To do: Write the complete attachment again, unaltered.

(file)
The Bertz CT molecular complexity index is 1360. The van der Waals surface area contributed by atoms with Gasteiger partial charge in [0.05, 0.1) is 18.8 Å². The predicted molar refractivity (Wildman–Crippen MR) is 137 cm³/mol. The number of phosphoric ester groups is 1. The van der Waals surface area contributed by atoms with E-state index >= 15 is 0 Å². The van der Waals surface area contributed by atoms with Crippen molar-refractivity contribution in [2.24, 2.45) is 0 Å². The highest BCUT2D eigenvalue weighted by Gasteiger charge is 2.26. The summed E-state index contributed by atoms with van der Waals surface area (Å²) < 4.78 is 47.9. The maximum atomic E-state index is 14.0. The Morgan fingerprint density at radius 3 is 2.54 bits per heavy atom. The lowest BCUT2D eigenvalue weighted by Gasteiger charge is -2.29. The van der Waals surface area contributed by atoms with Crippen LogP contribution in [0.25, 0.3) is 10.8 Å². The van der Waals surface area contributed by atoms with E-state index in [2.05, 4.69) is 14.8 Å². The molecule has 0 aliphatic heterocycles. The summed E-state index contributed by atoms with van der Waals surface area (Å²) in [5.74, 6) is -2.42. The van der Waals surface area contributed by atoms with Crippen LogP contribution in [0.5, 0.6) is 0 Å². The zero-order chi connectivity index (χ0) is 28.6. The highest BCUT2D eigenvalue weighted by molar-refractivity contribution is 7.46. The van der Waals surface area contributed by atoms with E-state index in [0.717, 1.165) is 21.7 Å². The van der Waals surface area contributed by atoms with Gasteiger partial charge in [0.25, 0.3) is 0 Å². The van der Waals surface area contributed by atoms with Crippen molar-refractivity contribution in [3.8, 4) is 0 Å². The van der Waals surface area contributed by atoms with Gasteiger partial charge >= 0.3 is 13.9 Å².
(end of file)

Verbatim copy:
The Bertz CT molecular complexity index is 1360. The van der Waals surface area contributed by atoms with Gasteiger partial charge in [0.05, 0.1) is 18.8 Å². The predicted molar refractivity (Wildman–Crippen MR) is 137 cm³/mol. The number of phosphoric ester groups is 1. The van der Waals surface area contributed by atoms with E-state index >= 15 is 0 Å². The van der Waals surface area contributed by atoms with Crippen molar-refractivity contribution in [2.24, 2.45) is 0 Å². The highest BCUT2D eigenvalue weighted by Gasteiger charge is 2.26. The summed E-state index contributed by atoms with van der Waals surface area (Å²) < 4.78 is 47.9. The maximum atomic E-state index is 14.0. The Morgan fingerprint density at radius 3 is 2.54 bits per heavy atom. The lowest BCUT2D eigenvalue weighted by Gasteiger charge is -2.29. The van der Waals surface area contributed by atoms with Crippen LogP contribution in [0.25, 0.3) is 10.8 Å². The van der Waals surface area contributed by atoms with E-state index in [2.05, 4.69) is 14.8 Å². The molecule has 0 aliphatic heterocycles. The summed E-state index contributed by atoms with van der Waals surface area (Å²) in [5.74, 6) is -2.42. The van der Waals surface area contributed by atoms with Crippen LogP contribution in [0.5, 0.6) is 0 Å². The zero-order chi connectivity index (χ0) is 28.6. The highest BCUT2D eigenvalue weighted by molar-refractivity contribution is 7.46. The van der Waals surface area contributed by atoms with E-state index in [0.717, 1.165) is 21.7 Å². The van der Waals surface area contributed by atoms with Gasteiger partial charge in [0.25, 0.3) is 0 Å². The van der Waals surface area contributed by atoms with Crippen molar-refractivity contribution in [3.8, 4) is 0 Å². The van der Waals surface area contributed by atoms with Gasteiger partial charge >= 0.3 is 13.9 Å².